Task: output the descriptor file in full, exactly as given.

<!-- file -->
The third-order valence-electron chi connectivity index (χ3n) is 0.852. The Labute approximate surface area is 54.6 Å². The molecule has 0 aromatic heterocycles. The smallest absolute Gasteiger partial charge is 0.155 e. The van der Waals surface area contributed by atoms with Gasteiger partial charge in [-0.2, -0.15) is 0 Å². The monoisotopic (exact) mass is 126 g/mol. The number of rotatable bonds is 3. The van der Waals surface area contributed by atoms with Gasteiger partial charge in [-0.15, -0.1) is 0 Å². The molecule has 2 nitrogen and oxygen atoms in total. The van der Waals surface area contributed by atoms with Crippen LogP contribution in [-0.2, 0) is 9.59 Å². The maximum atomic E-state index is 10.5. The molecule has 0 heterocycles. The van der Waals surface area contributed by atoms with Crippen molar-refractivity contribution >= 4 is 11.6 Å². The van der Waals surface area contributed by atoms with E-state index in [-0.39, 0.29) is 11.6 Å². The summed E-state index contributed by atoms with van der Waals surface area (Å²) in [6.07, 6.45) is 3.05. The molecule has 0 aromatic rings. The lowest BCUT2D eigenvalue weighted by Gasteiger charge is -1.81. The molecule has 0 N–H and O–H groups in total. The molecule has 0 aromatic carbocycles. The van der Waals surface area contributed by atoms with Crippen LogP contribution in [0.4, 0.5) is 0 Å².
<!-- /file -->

The third-order valence-electron chi connectivity index (χ3n) is 0.852. The Labute approximate surface area is 54.6 Å². The molecule has 0 aromatic heterocycles. The smallest absolute Gasteiger partial charge is 0.155 e. The van der Waals surface area contributed by atoms with Gasteiger partial charge in [-0.2, -0.15) is 0 Å². The monoisotopic (exact) mass is 126 g/mol. The number of rotatable bonds is 3. The van der Waals surface area contributed by atoms with Gasteiger partial charge in [-0.15, -0.1) is 0 Å². The molecule has 2 nitrogen and oxygen atoms in total. The van der Waals surface area contributed by atoms with Crippen LogP contribution in [-0.2, 0) is 9.59 Å². The maximum atomic E-state index is 10.5. The molecule has 0 heterocycles. The van der Waals surface area contributed by atoms with Crippen molar-refractivity contribution >= 4 is 11.6 Å². The van der Waals surface area contributed by atoms with E-state index in [-0.39, 0.29) is 11.6 Å². The summed E-state index contributed by atoms with van der Waals surface area (Å²) in [6.07, 6.45) is 3.05. The molecule has 0 aromatic rings. The lowest BCUT2D eigenvalue weighted by Gasteiger charge is -1.81. The molecule has 0 N–H and O–H groups in total. The molecule has 0 aromatic carbocycles. The van der Waals surface area contributed by atoms with Crippen LogP contribution in [0.4, 0.5) is 0 Å².